We All Could Use a Mentor

Over the past year, my work has seemed to brought me more attention and recognition. I'm very happy to have received wonderful compliments, and hopefully I can keep it up. I occasionally get emails from people aspiring to become designers, or from fellow designers asking about my creative process. It is great to share experiences and insights with other people, especially when you are able to give guidance that will positively influence a person's career path. I sometimes get quite busy with work, so my responses to these emails may be delayed. But I do try to respond to everyone.

I've been thankful for all the wonderful comments and messages during the past year. Sometimes I don't know how to respond. I'll just try not to let it go to my head!

I've been thankful for all the wonderful comments and messages during the past year. Sometimes I don't know how to respond. I'll just try not to let it go to my head!

Starting my career path was quite difficult, as not many people around me at the time understood the design field or my goals. I often tried to seek out people with a similar background who had accomplished some of my goals, but I had little success. Many times when I hoped for support and guidance, I had none. So I understand the importance of mentorship and having good advice, and I try to help other people as much as I can when they ask me for it.

By my work desk at home, I put up photos reminding me of various mentors. Yagyu Munenori, legendary samurai whose writings taught me how to apply martial arts principles to everything, including design. Master Clayton and Grandmaster Cheung, who taught me fearlessness. Thai Buddhist monk who taught me meditation and believed in me. And that helicopter drawing was done on the whiteboard together by me and Norm Schureman.

By my work desk at home, I put up photos reminding me of various mentors. Yagyu Munenori, legendary samurai whose writings taught me how to apply martial arts principles to everything, including design. Master Clayton and Grandmaster Cheung, who taught me fearlessness. Thai Buddhist monk who taught me meditation and believed in me. And that helicopter drawing was done on the whiteboard together by me and Norm Schureman.

WISEWORDS.CO

Recently I was asked to be an Advisor for a new website called Wisewords. It is an interesting new platform where people can receive one-on-one career advice from professionals in the fields they are interested in. Users can browse Experiences of available Advisors on the site and set up a call to speak directly with that advisor. That way, the users can receive tailored advice and stories of experiences from a person who had already achieved those user's goals.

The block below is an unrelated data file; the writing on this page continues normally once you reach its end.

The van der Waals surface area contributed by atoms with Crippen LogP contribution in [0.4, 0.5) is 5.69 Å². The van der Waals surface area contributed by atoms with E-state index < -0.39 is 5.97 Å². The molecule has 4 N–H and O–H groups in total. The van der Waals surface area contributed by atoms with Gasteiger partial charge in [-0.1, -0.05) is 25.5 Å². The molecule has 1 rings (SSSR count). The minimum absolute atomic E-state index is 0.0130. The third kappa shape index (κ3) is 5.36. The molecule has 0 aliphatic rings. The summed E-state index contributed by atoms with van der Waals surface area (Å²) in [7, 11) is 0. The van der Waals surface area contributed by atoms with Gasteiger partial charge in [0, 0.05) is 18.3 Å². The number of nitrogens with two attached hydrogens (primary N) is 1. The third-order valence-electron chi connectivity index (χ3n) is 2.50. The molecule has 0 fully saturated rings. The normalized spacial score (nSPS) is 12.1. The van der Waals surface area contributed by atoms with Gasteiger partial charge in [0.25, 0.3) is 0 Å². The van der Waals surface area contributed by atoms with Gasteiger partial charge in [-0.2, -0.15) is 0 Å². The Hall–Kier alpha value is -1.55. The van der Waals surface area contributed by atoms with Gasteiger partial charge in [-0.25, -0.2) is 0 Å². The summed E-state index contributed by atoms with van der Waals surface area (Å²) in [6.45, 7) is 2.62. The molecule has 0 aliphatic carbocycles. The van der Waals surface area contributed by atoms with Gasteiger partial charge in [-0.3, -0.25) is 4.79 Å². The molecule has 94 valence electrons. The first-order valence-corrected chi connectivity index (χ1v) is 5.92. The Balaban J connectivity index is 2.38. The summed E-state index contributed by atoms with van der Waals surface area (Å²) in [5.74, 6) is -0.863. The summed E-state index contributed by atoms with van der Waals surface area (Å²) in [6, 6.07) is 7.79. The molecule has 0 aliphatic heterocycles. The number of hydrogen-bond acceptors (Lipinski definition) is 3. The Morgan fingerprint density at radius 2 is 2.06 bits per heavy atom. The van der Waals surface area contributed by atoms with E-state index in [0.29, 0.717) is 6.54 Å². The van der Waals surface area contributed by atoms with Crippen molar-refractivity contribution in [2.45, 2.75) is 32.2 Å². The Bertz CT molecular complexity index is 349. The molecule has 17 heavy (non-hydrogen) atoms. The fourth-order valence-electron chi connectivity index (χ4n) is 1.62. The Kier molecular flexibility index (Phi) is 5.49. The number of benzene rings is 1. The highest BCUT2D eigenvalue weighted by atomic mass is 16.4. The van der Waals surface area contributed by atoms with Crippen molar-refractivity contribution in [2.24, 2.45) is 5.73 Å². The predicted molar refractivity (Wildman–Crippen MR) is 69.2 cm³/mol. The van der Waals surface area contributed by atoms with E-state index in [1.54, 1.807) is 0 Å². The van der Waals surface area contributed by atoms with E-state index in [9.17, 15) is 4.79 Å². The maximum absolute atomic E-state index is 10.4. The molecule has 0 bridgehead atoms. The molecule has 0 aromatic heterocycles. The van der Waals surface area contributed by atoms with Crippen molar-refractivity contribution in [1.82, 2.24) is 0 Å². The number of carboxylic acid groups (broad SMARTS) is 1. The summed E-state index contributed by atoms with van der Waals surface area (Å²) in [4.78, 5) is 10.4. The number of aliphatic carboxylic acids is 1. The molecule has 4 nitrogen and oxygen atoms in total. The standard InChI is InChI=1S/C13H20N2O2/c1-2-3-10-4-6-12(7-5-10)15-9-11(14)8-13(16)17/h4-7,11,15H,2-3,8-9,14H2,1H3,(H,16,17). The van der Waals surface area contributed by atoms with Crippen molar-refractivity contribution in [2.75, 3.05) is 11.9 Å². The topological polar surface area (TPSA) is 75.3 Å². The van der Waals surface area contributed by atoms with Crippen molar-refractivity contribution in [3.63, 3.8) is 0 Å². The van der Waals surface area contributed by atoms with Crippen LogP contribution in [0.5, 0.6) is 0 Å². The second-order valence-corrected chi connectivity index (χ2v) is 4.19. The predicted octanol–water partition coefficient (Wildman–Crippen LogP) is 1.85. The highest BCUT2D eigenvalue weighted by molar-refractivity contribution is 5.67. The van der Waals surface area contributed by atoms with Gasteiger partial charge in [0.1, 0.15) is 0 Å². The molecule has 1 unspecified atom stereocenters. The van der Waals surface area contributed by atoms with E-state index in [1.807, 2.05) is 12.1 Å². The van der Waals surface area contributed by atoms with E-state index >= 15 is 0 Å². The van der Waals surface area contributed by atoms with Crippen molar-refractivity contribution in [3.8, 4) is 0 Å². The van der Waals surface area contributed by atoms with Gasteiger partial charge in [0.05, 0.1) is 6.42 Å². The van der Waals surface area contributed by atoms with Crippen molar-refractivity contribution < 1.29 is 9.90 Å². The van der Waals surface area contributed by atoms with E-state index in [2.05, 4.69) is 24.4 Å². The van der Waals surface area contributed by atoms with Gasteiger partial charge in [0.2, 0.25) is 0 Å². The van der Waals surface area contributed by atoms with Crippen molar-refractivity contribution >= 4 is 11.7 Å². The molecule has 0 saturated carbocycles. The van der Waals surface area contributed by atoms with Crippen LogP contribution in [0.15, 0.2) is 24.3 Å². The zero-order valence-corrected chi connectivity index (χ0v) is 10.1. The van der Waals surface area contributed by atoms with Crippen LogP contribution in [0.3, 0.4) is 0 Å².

I thought this was a great idea, so I am now one of several Advisors already available on the Wisewords site. If anybody is interested in having a quick conversation about my experiences or have questions for me, you can register and set up a phone call with me through the site. It's still in beta version, so things like my page link aren't working quite well yet. There are also other Advisors of various levels, specialties, and backgrounds that you can check out as well.

wisewords.co

NORM SCHUREMAN, REST IN PEACE

While I am on the topic of mentorship, I must mention one instructor and dear friend at Art Center who I respected, Norm Schureman. As one of the few instructors who truly believed I would have a successful career, he meant a lot to me personally.

After my 4th term in Art Center, I decided to drop out of school to get an early start in my career. I only told a few people about my decision, as I had already faced some negative feedback from friends and family. I chose not to tell Norm, as he was perhaps the only person who could have swayed my decision to leave. I decided that I would tell him after my first product came out to market, and I would present my first product to him.

Soon after I landed my first freelance job, I heard the sudden news that Norm had been killed. He died protecting a number of people by preventing a hate crime shooting at a neighborhood Persian New Years party 4 years ago. His sudden death marked the harsh beginning of my professional career and had left a huge impression in my mind. I never got a chance to tell him I dropped out of school, but I owe a great deal to him for always believing in me and supporting me.  I learned many of my skills through my own studies, so to me, having someone believe in me was much more valuable than any instructor teaching a skill.

Never forget your mentors, and give back by taking time occasionally to help someone else along their path. It's a tough world out there. And maybe those few words or actions can make all the difference in someone's world.